October 3, 2008

Fight Next Year’s Enemies Now

By Booker T Leigh

When the leaves start to fall, most homeowners are ready to forget about plant disease and insects until next summer.

Normally, fall is the best time to start controlling next year's diseases and insects. A little work now can prevent a lot of problems next year.

Here are some things to do to help control disease and insect problems for next year:

Rake up and destroy leaves of all fruit trees and small fruits. Also, remove any rotten or dried-up fruit still hanging on trees or bushes.

Remove any annuals that have finished blooming for summer.

Don't fertilize your lawn with a nitrogen fertilizer after September. Nitrogen fertilizer applied after September can promote more shoot growth that can be damaged if we have an early frost. Don't cut your grass any shorter than you would during the summer. Cutting your lawn too short can damage the roots if we have a cold winter.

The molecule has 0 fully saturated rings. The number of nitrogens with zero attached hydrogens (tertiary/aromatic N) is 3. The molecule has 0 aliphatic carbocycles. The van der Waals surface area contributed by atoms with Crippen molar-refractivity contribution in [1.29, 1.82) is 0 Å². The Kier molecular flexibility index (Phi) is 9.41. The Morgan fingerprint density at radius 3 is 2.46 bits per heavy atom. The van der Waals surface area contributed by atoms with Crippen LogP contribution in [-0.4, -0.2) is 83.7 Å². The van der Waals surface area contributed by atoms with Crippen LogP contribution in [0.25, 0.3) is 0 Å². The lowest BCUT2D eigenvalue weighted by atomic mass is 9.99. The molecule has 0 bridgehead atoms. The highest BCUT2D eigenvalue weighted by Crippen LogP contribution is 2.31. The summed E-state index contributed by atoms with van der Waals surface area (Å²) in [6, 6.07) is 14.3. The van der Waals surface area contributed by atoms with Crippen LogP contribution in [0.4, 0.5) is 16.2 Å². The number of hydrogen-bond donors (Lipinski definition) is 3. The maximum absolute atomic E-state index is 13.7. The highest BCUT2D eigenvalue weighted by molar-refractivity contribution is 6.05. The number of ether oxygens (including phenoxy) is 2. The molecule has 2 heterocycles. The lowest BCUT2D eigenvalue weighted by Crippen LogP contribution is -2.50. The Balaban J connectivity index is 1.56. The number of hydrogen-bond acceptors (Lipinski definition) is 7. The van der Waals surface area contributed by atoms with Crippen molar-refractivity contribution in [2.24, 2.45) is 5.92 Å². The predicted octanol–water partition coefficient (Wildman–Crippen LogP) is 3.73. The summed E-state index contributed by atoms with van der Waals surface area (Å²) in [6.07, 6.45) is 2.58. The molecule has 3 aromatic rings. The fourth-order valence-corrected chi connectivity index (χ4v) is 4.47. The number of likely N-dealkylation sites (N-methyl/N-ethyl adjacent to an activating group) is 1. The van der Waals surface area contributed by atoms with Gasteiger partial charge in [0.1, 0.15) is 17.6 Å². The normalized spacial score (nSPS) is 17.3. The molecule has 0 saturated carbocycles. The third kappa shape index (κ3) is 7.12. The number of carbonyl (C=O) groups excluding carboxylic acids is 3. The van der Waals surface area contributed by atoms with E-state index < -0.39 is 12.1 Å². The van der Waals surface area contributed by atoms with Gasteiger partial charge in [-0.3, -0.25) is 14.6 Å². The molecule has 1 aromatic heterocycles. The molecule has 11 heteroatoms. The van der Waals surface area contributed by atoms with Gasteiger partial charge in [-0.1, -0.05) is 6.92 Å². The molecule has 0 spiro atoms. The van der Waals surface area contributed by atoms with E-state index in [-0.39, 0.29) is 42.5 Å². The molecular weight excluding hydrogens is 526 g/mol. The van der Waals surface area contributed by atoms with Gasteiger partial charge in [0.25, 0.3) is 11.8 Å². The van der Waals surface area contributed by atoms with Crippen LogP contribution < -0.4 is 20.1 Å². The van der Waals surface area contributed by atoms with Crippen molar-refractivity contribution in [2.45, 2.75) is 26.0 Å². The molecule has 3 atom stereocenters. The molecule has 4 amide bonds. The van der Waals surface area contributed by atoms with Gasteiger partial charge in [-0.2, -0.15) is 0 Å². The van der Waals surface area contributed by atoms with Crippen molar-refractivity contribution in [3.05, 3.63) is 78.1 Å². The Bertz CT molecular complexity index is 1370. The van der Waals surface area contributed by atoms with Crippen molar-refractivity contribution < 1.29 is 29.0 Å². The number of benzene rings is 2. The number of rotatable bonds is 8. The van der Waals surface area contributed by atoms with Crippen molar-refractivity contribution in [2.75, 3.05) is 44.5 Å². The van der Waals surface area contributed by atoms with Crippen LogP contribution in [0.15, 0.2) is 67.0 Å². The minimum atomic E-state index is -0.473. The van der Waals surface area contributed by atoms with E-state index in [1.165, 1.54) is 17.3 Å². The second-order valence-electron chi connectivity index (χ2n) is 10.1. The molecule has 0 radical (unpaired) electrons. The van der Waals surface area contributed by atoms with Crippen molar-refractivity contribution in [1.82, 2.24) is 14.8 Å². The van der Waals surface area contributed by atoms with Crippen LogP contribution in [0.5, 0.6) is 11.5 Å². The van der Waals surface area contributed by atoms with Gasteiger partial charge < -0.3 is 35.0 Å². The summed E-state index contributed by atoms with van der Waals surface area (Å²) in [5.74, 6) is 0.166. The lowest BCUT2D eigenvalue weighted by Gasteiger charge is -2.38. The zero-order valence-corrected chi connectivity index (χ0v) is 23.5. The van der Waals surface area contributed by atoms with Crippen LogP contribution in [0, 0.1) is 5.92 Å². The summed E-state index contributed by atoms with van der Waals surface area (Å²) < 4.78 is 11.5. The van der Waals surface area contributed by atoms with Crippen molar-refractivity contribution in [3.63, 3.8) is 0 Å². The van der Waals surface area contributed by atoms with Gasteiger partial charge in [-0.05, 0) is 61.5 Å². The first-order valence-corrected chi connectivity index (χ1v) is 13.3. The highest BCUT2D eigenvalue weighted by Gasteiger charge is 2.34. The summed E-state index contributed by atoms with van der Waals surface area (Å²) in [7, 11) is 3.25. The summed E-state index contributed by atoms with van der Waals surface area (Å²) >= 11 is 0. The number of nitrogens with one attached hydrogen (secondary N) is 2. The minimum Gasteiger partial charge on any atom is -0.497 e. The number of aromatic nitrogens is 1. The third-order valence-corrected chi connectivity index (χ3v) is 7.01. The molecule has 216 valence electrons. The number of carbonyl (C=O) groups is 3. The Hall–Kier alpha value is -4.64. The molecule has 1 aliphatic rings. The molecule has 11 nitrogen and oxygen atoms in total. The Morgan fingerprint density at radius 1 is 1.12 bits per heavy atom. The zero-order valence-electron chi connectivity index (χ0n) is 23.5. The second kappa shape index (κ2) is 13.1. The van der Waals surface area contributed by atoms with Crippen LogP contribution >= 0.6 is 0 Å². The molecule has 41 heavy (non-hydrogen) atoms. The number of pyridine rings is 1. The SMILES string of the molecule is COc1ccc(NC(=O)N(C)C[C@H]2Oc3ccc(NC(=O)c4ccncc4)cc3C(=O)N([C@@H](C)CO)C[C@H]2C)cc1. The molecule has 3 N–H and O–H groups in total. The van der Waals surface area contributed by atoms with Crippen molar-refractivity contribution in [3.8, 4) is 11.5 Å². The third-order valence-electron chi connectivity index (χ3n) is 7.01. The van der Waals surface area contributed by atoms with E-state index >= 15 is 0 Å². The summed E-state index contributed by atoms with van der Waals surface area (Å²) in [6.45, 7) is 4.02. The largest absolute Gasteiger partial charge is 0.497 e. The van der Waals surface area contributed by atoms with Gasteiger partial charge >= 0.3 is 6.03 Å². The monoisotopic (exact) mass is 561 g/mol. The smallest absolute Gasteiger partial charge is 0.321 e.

Remove any branches that had an insect and disease problem, unless we have a good amount of rainfall in early fall. Be sure to water your evergreen trees and shrubs just before a freeze. Evergreens continue to lose water through the winter.

Remove any dead and diseased plants from the garden and continue to control weeds until late fall. These old plants and weeds harbor disease and insects.

Mulching is a good way to conserve moisture and prevent weeds. If you choose to mulch your plants this fall, be sure to keep the mulch about 2 inches from the stem of the plant.

For more information, call the Tipton County Extension office at 476-0231, or the Shelby County Extension office at 752-1207.

Booker T. Leigh is extension director for Tipton County.

Originally published by Booker T. Leigh .

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